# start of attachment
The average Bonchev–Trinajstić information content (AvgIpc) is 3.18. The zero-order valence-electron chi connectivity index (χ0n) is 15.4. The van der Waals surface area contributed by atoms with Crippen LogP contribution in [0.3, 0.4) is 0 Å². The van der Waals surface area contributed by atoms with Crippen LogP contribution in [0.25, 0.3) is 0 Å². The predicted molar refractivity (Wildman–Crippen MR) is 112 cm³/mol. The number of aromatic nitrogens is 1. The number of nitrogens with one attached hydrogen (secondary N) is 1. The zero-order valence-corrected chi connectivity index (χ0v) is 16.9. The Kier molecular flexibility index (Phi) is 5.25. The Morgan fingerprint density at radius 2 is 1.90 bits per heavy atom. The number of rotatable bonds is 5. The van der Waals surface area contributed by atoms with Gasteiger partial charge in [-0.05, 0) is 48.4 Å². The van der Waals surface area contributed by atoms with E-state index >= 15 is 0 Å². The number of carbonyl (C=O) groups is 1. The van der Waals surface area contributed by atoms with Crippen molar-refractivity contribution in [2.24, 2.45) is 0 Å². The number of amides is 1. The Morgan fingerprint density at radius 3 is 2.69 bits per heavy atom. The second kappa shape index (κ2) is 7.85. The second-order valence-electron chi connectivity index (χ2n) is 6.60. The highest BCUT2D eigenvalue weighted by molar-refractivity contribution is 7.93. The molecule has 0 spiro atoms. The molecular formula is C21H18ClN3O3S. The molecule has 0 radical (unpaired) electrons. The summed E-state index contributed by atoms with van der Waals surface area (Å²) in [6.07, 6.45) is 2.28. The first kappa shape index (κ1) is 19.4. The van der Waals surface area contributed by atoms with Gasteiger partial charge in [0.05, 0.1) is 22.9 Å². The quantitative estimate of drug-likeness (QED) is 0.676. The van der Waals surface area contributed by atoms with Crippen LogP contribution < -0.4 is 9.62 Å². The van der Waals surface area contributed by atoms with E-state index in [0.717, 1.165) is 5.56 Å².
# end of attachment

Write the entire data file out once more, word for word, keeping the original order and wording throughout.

The average Bonchev–Trinajstić information content (AvgIpc) is 3.18. The zero-order valence-electron chi connectivity index (χ0n) is 15.4. The van der Waals surface area contributed by atoms with Crippen LogP contribution in [0.3, 0.4) is 0 Å². The van der Waals surface area contributed by atoms with Crippen LogP contribution in [0.25, 0.3) is 0 Å². The predicted molar refractivity (Wildman–Crippen MR) is 112 cm³/mol. The number of aromatic nitrogens is 1. The number of nitrogens with one attached hydrogen (secondary N) is 1. The zero-order valence-corrected chi connectivity index (χ0v) is 16.9. The Kier molecular flexibility index (Phi) is 5.25. The Morgan fingerprint density at radius 2 is 1.90 bits per heavy atom. The number of rotatable bonds is 5. The van der Waals surface area contributed by atoms with Gasteiger partial charge in [-0.05, 0) is 48.4 Å². The van der Waals surface area contributed by atoms with E-state index >= 15 is 0 Å². The number of carbonyl (C=O) groups is 1. The van der Waals surface area contributed by atoms with Crippen molar-refractivity contribution in [2.24, 2.45) is 0 Å². The number of amides is 1. The Morgan fingerprint density at radius 3 is 2.69 bits per heavy atom. The second kappa shape index (κ2) is 7.85. The second-order valence-electron chi connectivity index (χ2n) is 6.60. The highest BCUT2D eigenvalue weighted by molar-refractivity contribution is 7.93. The molecule has 0 spiro atoms. The molecular formula is C21H18ClN3O3S. The molecule has 0 radical (unpaired) electrons. The summed E-state index contributed by atoms with van der Waals surface area (Å²) in [6.07, 6.45) is 2.28. The first kappa shape index (κ1) is 19.4. The van der Waals surface area contributed by atoms with Gasteiger partial charge in [0.05, 0.1) is 22.9 Å². The quantitative estimate of drug-likeness (QED) is 0.676. The van der Waals surface area contributed by atoms with Crippen LogP contribution < -0.4 is 9.62 Å². The van der Waals surface area contributed by atoms with E-state index in [0.717, 1.165) is 5.56 Å².